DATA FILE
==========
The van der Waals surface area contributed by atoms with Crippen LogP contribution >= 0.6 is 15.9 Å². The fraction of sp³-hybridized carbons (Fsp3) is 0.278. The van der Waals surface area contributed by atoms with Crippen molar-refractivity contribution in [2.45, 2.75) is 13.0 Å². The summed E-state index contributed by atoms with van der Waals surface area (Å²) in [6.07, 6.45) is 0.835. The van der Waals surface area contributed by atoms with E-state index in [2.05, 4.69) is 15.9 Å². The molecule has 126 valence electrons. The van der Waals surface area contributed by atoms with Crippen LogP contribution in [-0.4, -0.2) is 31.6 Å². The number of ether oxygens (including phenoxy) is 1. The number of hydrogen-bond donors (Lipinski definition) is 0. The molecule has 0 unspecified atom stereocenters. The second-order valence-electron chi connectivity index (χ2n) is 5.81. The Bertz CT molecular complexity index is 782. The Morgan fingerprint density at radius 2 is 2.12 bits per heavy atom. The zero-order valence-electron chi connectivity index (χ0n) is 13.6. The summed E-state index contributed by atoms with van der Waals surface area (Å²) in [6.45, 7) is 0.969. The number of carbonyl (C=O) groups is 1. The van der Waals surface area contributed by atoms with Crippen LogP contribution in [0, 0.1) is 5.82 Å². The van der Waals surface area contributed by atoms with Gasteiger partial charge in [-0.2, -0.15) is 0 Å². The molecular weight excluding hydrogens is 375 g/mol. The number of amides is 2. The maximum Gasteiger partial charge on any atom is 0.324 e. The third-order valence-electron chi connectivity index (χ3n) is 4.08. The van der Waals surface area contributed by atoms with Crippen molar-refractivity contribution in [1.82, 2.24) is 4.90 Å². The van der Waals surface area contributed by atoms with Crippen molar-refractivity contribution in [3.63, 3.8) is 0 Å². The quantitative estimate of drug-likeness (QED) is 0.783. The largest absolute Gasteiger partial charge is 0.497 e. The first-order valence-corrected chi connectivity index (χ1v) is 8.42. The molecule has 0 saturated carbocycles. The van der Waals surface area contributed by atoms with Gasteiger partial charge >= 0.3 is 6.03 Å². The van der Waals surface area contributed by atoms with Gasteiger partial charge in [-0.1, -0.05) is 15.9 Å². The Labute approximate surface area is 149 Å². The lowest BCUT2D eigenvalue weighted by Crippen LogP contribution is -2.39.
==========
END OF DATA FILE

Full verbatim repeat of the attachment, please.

The van der Waals surface area contributed by atoms with Crippen LogP contribution >= 0.6 is 15.9 Å². The fraction of sp³-hybridized carbons (Fsp3) is 0.278. The van der Waals surface area contributed by atoms with Crippen molar-refractivity contribution in [2.45, 2.75) is 13.0 Å². The summed E-state index contributed by atoms with van der Waals surface area (Å²) in [6.07, 6.45) is 0.835. The van der Waals surface area contributed by atoms with E-state index in [2.05, 4.69) is 15.9 Å². The molecule has 126 valence electrons. The van der Waals surface area contributed by atoms with Crippen LogP contribution in [-0.4, -0.2) is 31.6 Å². The number of ether oxygens (including phenoxy) is 1. The number of hydrogen-bond donors (Lipinski definition) is 0. The molecule has 0 unspecified atom stereocenters. The second-order valence-electron chi connectivity index (χ2n) is 5.81. The Bertz CT molecular complexity index is 782. The Morgan fingerprint density at radius 2 is 2.12 bits per heavy atom. The zero-order valence-electron chi connectivity index (χ0n) is 13.6. The summed E-state index contributed by atoms with van der Waals surface area (Å²) in [6.45, 7) is 0.969. The number of carbonyl (C=O) groups is 1. The van der Waals surface area contributed by atoms with Crippen LogP contribution in [0, 0.1) is 5.82 Å². The van der Waals surface area contributed by atoms with Gasteiger partial charge in [-0.2, -0.15) is 0 Å². The molecular weight excluding hydrogens is 375 g/mol. The number of amides is 2. The maximum Gasteiger partial charge on any atom is 0.324 e. The third-order valence-electron chi connectivity index (χ3n) is 4.08. The van der Waals surface area contributed by atoms with Crippen molar-refractivity contribution in [1.82, 2.24) is 4.90 Å². The van der Waals surface area contributed by atoms with Crippen molar-refractivity contribution in [3.63, 3.8) is 0 Å². The quantitative estimate of drug-likeness (QED) is 0.783. The largest absolute Gasteiger partial charge is 0.497 e. The first-order valence-corrected chi connectivity index (χ1v) is 8.42. The molecule has 0 saturated carbocycles. The van der Waals surface area contributed by atoms with Gasteiger partial charge >= 0.3 is 6.03 Å². The van der Waals surface area contributed by atoms with Gasteiger partial charge in [-0.1, -0.05) is 15.9 Å². The Labute approximate surface area is 149 Å². The lowest BCUT2D eigenvalue weighted by Crippen LogP contribution is -2.39.